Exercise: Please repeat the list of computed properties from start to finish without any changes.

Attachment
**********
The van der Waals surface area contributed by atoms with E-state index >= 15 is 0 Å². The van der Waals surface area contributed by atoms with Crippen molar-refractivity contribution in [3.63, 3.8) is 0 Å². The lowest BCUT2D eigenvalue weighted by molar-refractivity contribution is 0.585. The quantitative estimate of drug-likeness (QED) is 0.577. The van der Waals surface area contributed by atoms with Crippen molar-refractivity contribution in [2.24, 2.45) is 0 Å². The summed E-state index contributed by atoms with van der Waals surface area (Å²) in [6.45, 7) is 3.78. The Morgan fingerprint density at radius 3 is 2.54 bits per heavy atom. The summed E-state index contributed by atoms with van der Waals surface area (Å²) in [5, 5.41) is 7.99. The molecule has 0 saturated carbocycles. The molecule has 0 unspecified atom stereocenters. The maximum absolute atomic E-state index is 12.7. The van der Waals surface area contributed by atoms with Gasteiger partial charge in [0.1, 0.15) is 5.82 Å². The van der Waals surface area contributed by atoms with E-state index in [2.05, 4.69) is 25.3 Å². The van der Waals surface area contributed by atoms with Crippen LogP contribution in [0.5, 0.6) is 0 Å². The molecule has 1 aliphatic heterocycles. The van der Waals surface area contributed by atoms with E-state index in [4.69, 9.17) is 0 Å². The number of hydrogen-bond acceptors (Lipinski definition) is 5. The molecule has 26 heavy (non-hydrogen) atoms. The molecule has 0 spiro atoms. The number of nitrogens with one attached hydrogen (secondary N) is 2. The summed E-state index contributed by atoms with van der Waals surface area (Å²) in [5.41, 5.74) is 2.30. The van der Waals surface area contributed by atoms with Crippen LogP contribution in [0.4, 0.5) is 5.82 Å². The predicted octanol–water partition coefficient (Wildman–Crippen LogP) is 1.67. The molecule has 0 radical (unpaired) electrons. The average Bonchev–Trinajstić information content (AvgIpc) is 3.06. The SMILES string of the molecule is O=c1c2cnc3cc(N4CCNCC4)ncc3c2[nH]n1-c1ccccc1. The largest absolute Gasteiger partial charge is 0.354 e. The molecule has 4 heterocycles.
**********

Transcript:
The van der Waals surface area contributed by atoms with E-state index >= 15 is 0 Å². The van der Waals surface area contributed by atoms with Crippen molar-refractivity contribution in [3.63, 3.8) is 0 Å². The lowest BCUT2D eigenvalue weighted by molar-refractivity contribution is 0.585. The quantitative estimate of drug-likeness (QED) is 0.577. The van der Waals surface area contributed by atoms with Crippen molar-refractivity contribution in [2.24, 2.45) is 0 Å². The summed E-state index contributed by atoms with van der Waals surface area (Å²) in [6.45, 7) is 3.78. The Morgan fingerprint density at radius 3 is 2.54 bits per heavy atom. The summed E-state index contributed by atoms with van der Waals surface area (Å²) in [5, 5.41) is 7.99. The molecule has 0 saturated carbocycles. The molecule has 0 unspecified atom stereocenters. The maximum absolute atomic E-state index is 12.7. The van der Waals surface area contributed by atoms with Gasteiger partial charge in [0.1, 0.15) is 5.82 Å². The van der Waals surface area contributed by atoms with E-state index in [2.05, 4.69) is 25.3 Å². The van der Waals surface area contributed by atoms with Crippen LogP contribution in [0.5, 0.6) is 0 Å². The molecule has 1 aliphatic heterocycles. The van der Waals surface area contributed by atoms with E-state index in [4.69, 9.17) is 0 Å². The number of hydrogen-bond acceptors (Lipinski definition) is 5. The molecule has 26 heavy (non-hydrogen) atoms. The molecule has 0 spiro atoms. The number of nitrogens with one attached hydrogen (secondary N) is 2. The summed E-state index contributed by atoms with van der Waals surface area (Å²) in [5.41, 5.74) is 2.30. The van der Waals surface area contributed by atoms with Crippen LogP contribution in [0.4, 0.5) is 5.82 Å². The predicted octanol–water partition coefficient (Wildman–Crippen LogP) is 1.67. The molecule has 0 radical (unpaired) electrons. The average Bonchev–Trinajstić information content (AvgIpc) is 3.06. The SMILES string of the molecule is O=c1c2cnc3cc(N4CCNCC4)ncc3c2[nH]n1-c1ccccc1. The largest absolute Gasteiger partial charge is 0.354 e. The molecule has 4 heterocycles.